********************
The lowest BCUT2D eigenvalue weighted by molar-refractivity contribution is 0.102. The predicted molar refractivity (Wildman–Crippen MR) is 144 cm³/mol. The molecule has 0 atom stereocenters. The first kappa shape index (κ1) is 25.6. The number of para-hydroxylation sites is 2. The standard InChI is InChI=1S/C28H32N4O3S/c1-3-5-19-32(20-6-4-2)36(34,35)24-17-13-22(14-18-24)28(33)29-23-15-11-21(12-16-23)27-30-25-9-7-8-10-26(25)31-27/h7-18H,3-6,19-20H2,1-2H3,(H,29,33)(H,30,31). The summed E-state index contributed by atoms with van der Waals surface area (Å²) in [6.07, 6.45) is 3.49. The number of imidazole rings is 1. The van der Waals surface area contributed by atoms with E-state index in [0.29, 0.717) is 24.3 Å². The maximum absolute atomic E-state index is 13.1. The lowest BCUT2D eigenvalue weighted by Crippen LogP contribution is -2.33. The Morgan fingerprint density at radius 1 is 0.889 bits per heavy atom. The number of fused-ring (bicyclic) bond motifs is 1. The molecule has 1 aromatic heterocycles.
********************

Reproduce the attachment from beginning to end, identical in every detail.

The lowest BCUT2D eigenvalue weighted by molar-refractivity contribution is 0.102. The predicted molar refractivity (Wildman–Crippen MR) is 144 cm³/mol. The molecule has 0 atom stereocenters. The first kappa shape index (κ1) is 25.6. The number of para-hydroxylation sites is 2. The standard InChI is InChI=1S/C28H32N4O3S/c1-3-5-19-32(20-6-4-2)36(34,35)24-17-13-22(14-18-24)28(33)29-23-15-11-21(12-16-23)27-30-25-9-7-8-10-26(25)31-27/h7-18H,3-6,19-20H2,1-2H3,(H,29,33)(H,30,31). The summed E-state index contributed by atoms with van der Waals surface area (Å²) in [6.07, 6.45) is 3.49. The number of imidazole rings is 1. The van der Waals surface area contributed by atoms with E-state index in [0.29, 0.717) is 24.3 Å². The maximum absolute atomic E-state index is 13.1. The lowest BCUT2D eigenvalue weighted by Crippen LogP contribution is -2.33. The Morgan fingerprint density at radius 1 is 0.889 bits per heavy atom. The number of fused-ring (bicyclic) bond motifs is 1. The molecule has 1 aromatic heterocycles.